Axe straightened; the hairs on his neck immediately erect. Cautiously, he turned his head, casting a glance at the entrance of the alley. A shadow hovered at its edge. “No,” he hissed, spinning. Axe—Alex backpedaled. The shadow stepped forward.

“You cannot run, Alex.”

“I—I—I,” he stammered, still edging backward.

“You gave us quite a bit of trouble. Who could have guessed you, so lazy and glutted on the wealth and perfect life you once craved so desperately, would give us so many problems.” Alex could hear the smile on the man’s face. “Two years! By God, you survived on the street alone and unseen! Tenacity! That sort of tenacity will make you a wonderful addition.”

“M—M—Madeline and Joanna? What about Madeline and Joanna?”

The shadow paused its pacing and held its hands down and out to its sides in a strange manner. “They will live out their lives mostly unmolested, unless they should seek us out as you did. Our dealings are with you and you alone, right now, Alex. You knew the price when you signed. Now, it is time for us to collect.”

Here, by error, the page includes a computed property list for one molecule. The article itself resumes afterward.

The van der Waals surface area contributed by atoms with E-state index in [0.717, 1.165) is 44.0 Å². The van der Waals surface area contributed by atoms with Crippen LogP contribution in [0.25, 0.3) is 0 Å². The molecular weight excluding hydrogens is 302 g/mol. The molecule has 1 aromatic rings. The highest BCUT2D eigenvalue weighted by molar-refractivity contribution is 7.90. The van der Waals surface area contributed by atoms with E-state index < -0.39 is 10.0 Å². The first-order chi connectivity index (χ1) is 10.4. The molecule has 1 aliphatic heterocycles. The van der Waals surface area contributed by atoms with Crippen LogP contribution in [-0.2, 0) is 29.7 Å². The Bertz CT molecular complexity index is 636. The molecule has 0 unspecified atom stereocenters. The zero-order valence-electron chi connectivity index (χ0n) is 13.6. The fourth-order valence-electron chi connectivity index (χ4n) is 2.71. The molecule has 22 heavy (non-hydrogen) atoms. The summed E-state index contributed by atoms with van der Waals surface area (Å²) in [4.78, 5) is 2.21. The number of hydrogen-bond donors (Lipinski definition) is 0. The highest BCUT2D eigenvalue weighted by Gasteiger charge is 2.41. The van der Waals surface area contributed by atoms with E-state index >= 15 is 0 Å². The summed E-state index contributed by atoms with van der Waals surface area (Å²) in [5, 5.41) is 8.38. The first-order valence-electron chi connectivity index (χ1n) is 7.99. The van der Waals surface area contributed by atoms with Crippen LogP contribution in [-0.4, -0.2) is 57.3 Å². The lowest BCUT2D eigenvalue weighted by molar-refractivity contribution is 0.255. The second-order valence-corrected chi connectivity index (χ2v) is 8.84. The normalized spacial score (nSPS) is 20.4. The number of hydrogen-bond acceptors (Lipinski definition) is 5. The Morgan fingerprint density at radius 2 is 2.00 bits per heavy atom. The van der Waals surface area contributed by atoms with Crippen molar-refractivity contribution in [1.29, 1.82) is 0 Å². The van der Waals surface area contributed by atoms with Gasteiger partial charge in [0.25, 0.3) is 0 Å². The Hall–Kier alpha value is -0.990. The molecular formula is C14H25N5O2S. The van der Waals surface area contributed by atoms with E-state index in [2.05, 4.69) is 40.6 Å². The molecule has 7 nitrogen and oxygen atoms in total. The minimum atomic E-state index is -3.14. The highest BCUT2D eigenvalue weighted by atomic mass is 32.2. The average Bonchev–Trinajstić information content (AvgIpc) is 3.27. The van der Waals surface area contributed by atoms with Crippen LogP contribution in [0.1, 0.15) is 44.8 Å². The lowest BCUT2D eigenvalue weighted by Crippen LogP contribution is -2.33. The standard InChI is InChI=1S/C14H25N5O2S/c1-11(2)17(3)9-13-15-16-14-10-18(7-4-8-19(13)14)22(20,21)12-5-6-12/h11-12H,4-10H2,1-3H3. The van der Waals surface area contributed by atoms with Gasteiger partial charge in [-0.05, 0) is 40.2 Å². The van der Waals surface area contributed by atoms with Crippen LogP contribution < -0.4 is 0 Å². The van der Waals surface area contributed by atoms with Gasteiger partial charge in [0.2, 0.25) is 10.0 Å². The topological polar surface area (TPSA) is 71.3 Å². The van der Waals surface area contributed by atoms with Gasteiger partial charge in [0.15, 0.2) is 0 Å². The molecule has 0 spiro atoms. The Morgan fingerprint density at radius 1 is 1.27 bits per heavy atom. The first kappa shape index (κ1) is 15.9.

Saturday, August 2, 2008

Warm-up: Wordy monologue

“I’ve always loved words—always. There’s a beauty there and a rhythm and, gods, do I love rhythm. Listen to them! See them! If you can, feel them. There is nothing—almost nothing—like their caress.

“Words dance around and around, a wild movement filled with vivid color and razor-edged shape. Description, that’s where it all is. Description is what it is.

“Some people like math but I’m a words person. Words are description! Math is explanation. Math speaks one language—and it’s a beautiful language in its own right because it is universal but math rarely, if ever, describes. Math explains. Math is the musty, monotone teacher at the head of the classroom.

“Words are alive. They’re breathing and showing and telling, too, but more often they’re just out there living and doing and being. It’s so hard to just be, at times. But words do that.”